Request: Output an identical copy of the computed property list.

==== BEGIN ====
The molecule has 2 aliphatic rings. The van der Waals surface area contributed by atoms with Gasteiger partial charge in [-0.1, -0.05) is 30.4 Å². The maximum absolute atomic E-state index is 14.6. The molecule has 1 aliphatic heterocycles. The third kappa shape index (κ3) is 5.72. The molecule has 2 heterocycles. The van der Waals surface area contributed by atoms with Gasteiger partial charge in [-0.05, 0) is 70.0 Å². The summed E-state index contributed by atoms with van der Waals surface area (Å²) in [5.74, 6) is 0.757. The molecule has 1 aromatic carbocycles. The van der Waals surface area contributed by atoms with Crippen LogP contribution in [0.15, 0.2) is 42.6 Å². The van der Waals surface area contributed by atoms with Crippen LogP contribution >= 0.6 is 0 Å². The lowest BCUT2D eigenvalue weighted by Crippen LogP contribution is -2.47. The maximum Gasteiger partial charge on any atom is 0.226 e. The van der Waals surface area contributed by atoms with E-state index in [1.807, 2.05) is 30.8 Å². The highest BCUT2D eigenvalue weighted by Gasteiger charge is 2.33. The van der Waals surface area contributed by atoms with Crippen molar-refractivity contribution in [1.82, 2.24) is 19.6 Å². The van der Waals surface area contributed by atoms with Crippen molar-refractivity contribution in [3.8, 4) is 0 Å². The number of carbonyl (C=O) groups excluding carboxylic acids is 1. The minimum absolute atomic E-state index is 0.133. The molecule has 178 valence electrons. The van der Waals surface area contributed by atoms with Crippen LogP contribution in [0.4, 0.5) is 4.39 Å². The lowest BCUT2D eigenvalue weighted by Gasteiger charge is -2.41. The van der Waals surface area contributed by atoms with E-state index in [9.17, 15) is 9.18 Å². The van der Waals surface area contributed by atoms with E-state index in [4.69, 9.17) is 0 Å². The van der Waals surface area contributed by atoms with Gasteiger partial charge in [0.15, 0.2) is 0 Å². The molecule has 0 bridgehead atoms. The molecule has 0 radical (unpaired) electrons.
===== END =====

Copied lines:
The molecule has 2 aliphatic rings. The van der Waals surface area contributed by atoms with Gasteiger partial charge in [-0.1, -0.05) is 30.4 Å². The maximum absolute atomic E-state index is 14.6. The molecule has 1 aliphatic heterocycles. The third kappa shape index (κ3) is 5.72. The molecule has 2 heterocycles. The van der Waals surface area contributed by atoms with Gasteiger partial charge in [-0.05, 0) is 70.0 Å². The summed E-state index contributed by atoms with van der Waals surface area (Å²) in [5.74, 6) is 0.757. The molecule has 1 aromatic carbocycles. The van der Waals surface area contributed by atoms with Crippen LogP contribution in [0.15, 0.2) is 42.6 Å². The van der Waals surface area contributed by atoms with Crippen LogP contribution >= 0.6 is 0 Å². The lowest BCUT2D eigenvalue weighted by Crippen LogP contribution is -2.47. The maximum Gasteiger partial charge on any atom is 0.226 e. The van der Waals surface area contributed by atoms with E-state index in [1.807, 2.05) is 30.8 Å². The highest BCUT2D eigenvalue weighted by Gasteiger charge is 2.33. The van der Waals surface area contributed by atoms with Crippen molar-refractivity contribution in [1.82, 2.24) is 19.6 Å². The van der Waals surface area contributed by atoms with Crippen molar-refractivity contribution in [3.8, 4) is 0 Å². The number of carbonyl (C=O) groups excluding carboxylic acids is 1. The minimum absolute atomic E-state index is 0.133. The molecule has 178 valence electrons. The van der Waals surface area contributed by atoms with Crippen LogP contribution in [0.4, 0.5) is 4.39 Å². The lowest BCUT2D eigenvalue weighted by Gasteiger charge is -2.41. The van der Waals surface area contributed by atoms with E-state index in [9.17, 15) is 9.18 Å². The van der Waals surface area contributed by atoms with E-state index in [4.69, 9.17) is 0 Å². The van der Waals surface area contributed by atoms with Gasteiger partial charge in [0.15, 0.2) is 0 Å². The molecule has 0 bridgehead atoms. The molecule has 0 radical (unpaired) electrons.